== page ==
B: We did not want to play Boys Life music at all. That was rule number one: no moody music; nothing wispy or wistful. We wanted to write rock. I’ve always been a Replacements fan, but I could not a bring a song [like that to] Boys Life practice, or something like a Jehu tune. I couldn’t go to drop d—that was too heavy. But with the Farewell Bend, it didn’t fucking matter. It was like, ‘how many amplifiers can I get before it gets stupid? Let’s just be as loud as the rest of these Kansas City bands, and when we play our first show, we’ll just come out of the gate and blow everybody away.’
How did you level up gear-wise, then? On the first 7-inch there’s a prominent photo of your Les Paul on the cover, but what did you have running behind that?
B: Paul is a heavy-handed drummer. I think he had a Slingerland kit that was pretty big. As far as Rejba goes, John had an old SVT amp, the kind that came in a road case. He had that SVT, an 8x10, and then a Mesa/Boogie 2x15 that he would run that SVT off of. Most guys playing SVT’s will play at 2, but he would take it up a few numbers. It was painfully loud! I was into it, though. I thought it was great.
At one point I ran a 100 watt Marshall Plexi through a Hiwatt 4x12, and I ran a Mesa/Boogie Triple Rectifier through an Orange 4x12. These amps were split up into different sounds on a selector. I didn’t have any effects pedals, I would just kick an amp in to get louder, or take an amp out to get quieter. My clean sound was a Fender Twin, which would have been enough, but I also had the two half stacks. We realized we couldn’t take all this gear on the road, so eventually it was just the SVT and one half stack with the Twin, side-carred.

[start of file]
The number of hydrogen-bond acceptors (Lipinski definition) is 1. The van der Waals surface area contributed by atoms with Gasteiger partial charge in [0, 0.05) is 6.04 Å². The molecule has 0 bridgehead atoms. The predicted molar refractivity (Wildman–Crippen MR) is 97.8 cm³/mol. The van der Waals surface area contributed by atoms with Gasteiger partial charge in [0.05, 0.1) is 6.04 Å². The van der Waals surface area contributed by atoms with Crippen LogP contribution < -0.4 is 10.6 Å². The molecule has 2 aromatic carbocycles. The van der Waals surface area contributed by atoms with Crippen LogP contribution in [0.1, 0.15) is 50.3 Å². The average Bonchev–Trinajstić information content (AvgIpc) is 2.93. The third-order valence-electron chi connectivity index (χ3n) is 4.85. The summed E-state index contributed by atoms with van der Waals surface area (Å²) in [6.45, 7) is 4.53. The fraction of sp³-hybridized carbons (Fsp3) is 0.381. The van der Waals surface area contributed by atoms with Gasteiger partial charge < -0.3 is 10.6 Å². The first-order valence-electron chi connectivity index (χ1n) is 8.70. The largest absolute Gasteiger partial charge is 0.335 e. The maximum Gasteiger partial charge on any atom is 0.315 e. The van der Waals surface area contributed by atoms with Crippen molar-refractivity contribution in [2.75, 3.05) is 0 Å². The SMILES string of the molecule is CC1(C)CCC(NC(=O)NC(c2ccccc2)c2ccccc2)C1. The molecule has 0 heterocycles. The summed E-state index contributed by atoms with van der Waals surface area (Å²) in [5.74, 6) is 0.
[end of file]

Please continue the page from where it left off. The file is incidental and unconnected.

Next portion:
We just wanted to be loud and reactionary. Boys Life was all about being reserved and doing these little crescendos— getting to the point where it was louder, but never too loud, too long. I think [the Farewell Bend] was more like, ‘let’s see how loud we can be...at least as loud as Giants Chair.’ That was the thing. John and I were like, ‘we can’t disappoint Paul!’
Despite not creating the same kind of crescendos as Boys Life, you’re creating a different kind of space as a three-piece. On the 7-inch in particular, there’s a real sense that there’s just the three of you in the room.
B: Again, Boys Life was a band drawn to certain types of music. We listened to the Rachels, Slint, June of 44. June of 44, in our opinion, was like Deicide. That was just fucking loud. As heavy as you can get. Better not bring a song to practice that gets that loud! There wasn’t room to step out of [Boys Life’s style].